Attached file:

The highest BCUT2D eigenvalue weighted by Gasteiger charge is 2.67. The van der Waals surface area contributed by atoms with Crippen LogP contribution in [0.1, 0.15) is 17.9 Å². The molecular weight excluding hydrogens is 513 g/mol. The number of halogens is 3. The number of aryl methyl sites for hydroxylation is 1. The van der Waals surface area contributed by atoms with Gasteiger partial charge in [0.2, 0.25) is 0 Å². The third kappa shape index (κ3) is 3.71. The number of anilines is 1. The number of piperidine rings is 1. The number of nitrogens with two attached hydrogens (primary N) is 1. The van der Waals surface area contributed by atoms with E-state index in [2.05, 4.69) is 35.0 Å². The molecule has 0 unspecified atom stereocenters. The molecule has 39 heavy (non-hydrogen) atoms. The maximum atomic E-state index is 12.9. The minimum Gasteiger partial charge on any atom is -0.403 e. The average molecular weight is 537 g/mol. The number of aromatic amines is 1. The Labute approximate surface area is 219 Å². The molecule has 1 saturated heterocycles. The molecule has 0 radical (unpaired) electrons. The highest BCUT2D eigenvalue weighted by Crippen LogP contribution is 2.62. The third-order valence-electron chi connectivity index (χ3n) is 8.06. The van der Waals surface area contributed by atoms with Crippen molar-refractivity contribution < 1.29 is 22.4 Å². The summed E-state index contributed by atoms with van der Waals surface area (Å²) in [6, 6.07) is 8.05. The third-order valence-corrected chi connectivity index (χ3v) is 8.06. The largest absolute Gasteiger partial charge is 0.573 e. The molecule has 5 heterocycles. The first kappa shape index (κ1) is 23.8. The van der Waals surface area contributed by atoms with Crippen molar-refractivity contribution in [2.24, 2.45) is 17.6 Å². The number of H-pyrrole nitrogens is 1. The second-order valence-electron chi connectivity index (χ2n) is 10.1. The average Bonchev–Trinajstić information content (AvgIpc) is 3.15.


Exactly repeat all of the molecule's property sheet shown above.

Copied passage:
The highest BCUT2D eigenvalue weighted by Gasteiger charge is 2.67. The van der Waals surface area contributed by atoms with Crippen LogP contribution in [0.1, 0.15) is 17.9 Å². The molecular weight excluding hydrogens is 513 g/mol. The number of halogens is 3. The number of aryl methyl sites for hydroxylation is 1. The van der Waals surface area contributed by atoms with Gasteiger partial charge in [0.2, 0.25) is 0 Å². The third kappa shape index (κ3) is 3.71. The number of anilines is 1. The number of piperidine rings is 1. The number of nitrogens with two attached hydrogens (primary N) is 1. The van der Waals surface area contributed by atoms with E-state index in [2.05, 4.69) is 35.0 Å². The molecule has 0 unspecified atom stereocenters. The molecule has 39 heavy (non-hydrogen) atoms. The maximum atomic E-state index is 12.9. The minimum Gasteiger partial charge on any atom is -0.403 e. The average molecular weight is 537 g/mol. The number of aromatic amines is 1. The Labute approximate surface area is 219 Å². The molecule has 1 saturated heterocycles. The molecule has 0 radical (unpaired) electrons. The highest BCUT2D eigenvalue weighted by Crippen LogP contribution is 2.62. The third-order valence-electron chi connectivity index (χ3n) is 8.06. The van der Waals surface area contributed by atoms with Crippen molar-refractivity contribution < 1.29 is 22.4 Å². The summed E-state index contributed by atoms with van der Waals surface area (Å²) in [6, 6.07) is 8.05. The third-order valence-corrected chi connectivity index (χ3v) is 8.06. The largest absolute Gasteiger partial charge is 0.573 e. The molecule has 5 heterocycles. The first kappa shape index (κ1) is 23.8. The van der Waals surface area contributed by atoms with Crippen molar-refractivity contribution in [2.24, 2.45) is 17.6 Å². The number of H-pyrrole nitrogens is 1. The second-order valence-electron chi connectivity index (χ2n) is 10.1. The average Bonchev–Trinajstić information content (AvgIpc) is 3.15.